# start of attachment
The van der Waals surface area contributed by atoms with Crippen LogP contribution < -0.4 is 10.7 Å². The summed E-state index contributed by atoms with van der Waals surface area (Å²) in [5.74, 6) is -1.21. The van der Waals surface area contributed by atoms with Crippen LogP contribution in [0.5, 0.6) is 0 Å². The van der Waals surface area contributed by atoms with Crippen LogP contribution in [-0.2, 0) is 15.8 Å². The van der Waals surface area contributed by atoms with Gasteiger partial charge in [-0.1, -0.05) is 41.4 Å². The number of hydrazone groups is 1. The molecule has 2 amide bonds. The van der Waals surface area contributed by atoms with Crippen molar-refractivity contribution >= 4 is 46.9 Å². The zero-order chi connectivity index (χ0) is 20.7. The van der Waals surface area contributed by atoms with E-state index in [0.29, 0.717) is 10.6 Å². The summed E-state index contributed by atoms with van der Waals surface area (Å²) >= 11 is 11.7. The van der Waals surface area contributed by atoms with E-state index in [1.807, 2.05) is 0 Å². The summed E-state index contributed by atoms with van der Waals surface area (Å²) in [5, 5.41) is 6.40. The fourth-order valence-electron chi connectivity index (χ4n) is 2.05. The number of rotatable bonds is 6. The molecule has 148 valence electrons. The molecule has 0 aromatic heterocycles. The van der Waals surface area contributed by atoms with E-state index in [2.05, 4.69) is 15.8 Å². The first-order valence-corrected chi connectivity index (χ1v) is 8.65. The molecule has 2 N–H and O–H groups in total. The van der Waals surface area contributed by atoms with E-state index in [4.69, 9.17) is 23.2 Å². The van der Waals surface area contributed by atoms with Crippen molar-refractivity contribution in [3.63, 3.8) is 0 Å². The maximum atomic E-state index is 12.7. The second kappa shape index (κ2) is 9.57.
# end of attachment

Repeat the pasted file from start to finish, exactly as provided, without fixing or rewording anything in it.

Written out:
The van der Waals surface area contributed by atoms with Crippen LogP contribution < -0.4 is 10.7 Å². The summed E-state index contributed by atoms with van der Waals surface area (Å²) in [5.74, 6) is -1.21. The van der Waals surface area contributed by atoms with Crippen LogP contribution in [0.5, 0.6) is 0 Å². The van der Waals surface area contributed by atoms with Crippen LogP contribution in [-0.2, 0) is 15.8 Å². The van der Waals surface area contributed by atoms with Gasteiger partial charge in [-0.1, -0.05) is 41.4 Å². The number of hydrazone groups is 1. The molecule has 2 amide bonds. The van der Waals surface area contributed by atoms with Crippen molar-refractivity contribution >= 4 is 46.9 Å². The zero-order chi connectivity index (χ0) is 20.7. The van der Waals surface area contributed by atoms with E-state index in [0.29, 0.717) is 10.6 Å². The summed E-state index contributed by atoms with van der Waals surface area (Å²) >= 11 is 11.7. The van der Waals surface area contributed by atoms with E-state index in [1.807, 2.05) is 0 Å². The summed E-state index contributed by atoms with van der Waals surface area (Å²) in [5, 5.41) is 6.40. The fourth-order valence-electron chi connectivity index (χ4n) is 2.05. The number of rotatable bonds is 6. The molecule has 148 valence electrons. The molecule has 0 aromatic heterocycles. The van der Waals surface area contributed by atoms with E-state index in [2.05, 4.69) is 15.8 Å². The first-order valence-corrected chi connectivity index (χ1v) is 8.65. The molecule has 2 N–H and O–H groups in total. The van der Waals surface area contributed by atoms with E-state index in [4.69, 9.17) is 23.2 Å². The van der Waals surface area contributed by atoms with Crippen molar-refractivity contribution in [3.63, 3.8) is 0 Å². The maximum atomic E-state index is 12.7. The second kappa shape index (κ2) is 9.57.